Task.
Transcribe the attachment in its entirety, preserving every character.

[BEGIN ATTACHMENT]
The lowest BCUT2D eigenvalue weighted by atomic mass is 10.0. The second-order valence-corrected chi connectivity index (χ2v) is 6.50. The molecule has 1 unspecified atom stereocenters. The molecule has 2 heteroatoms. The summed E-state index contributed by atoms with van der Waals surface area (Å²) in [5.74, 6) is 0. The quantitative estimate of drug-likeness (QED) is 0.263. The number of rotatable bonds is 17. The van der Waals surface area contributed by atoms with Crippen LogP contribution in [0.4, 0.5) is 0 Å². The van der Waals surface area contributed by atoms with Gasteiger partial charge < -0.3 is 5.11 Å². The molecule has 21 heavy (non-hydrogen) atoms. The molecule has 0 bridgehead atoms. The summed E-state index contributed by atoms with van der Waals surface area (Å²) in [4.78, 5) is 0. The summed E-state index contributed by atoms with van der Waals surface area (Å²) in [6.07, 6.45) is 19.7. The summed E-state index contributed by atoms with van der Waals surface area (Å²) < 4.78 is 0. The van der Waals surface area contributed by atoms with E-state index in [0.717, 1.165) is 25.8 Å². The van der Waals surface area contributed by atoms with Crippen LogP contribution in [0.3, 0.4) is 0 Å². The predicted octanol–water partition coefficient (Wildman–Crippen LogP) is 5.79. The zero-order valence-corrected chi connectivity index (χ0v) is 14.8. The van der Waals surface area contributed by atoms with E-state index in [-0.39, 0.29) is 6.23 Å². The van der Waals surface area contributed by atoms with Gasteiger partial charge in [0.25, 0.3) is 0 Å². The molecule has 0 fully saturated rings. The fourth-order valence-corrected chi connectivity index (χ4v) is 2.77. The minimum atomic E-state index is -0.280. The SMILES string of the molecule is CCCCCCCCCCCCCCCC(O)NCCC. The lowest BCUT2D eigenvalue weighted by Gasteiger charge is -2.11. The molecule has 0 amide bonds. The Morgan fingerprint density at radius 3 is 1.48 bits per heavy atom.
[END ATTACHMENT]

The lowest BCUT2D eigenvalue weighted by atomic mass is 10.0. The second-order valence-corrected chi connectivity index (χ2v) is 6.50. The molecule has 1 unspecified atom stereocenters. The molecule has 2 heteroatoms. The summed E-state index contributed by atoms with van der Waals surface area (Å²) in [5.74, 6) is 0. The quantitative estimate of drug-likeness (QED) is 0.263. The number of rotatable bonds is 17. The van der Waals surface area contributed by atoms with Crippen LogP contribution in [0.4, 0.5) is 0 Å². The van der Waals surface area contributed by atoms with Gasteiger partial charge < -0.3 is 5.11 Å². The molecule has 21 heavy (non-hydrogen) atoms. The molecule has 0 bridgehead atoms. The summed E-state index contributed by atoms with van der Waals surface area (Å²) in [4.78, 5) is 0. The summed E-state index contributed by atoms with van der Waals surface area (Å²) in [6.07, 6.45) is 19.7. The summed E-state index contributed by atoms with van der Waals surface area (Å²) < 4.78 is 0. The van der Waals surface area contributed by atoms with E-state index in [0.717, 1.165) is 25.8 Å². The van der Waals surface area contributed by atoms with Crippen LogP contribution in [0.3, 0.4) is 0 Å². The predicted octanol–water partition coefficient (Wildman–Crippen LogP) is 5.79. The zero-order valence-corrected chi connectivity index (χ0v) is 14.8. The van der Waals surface area contributed by atoms with E-state index in [-0.39, 0.29) is 6.23 Å². The van der Waals surface area contributed by atoms with Gasteiger partial charge in [0.25, 0.3) is 0 Å². The molecule has 0 fully saturated rings. The fourth-order valence-corrected chi connectivity index (χ4v) is 2.77. The minimum atomic E-state index is -0.280. The SMILES string of the molecule is CCCCCCCCCCCCCCCC(O)NCCC. The lowest BCUT2D eigenvalue weighted by Gasteiger charge is -2.11. The molecule has 0 amide bonds. The Morgan fingerprint density at radius 3 is 1.48 bits per heavy atom.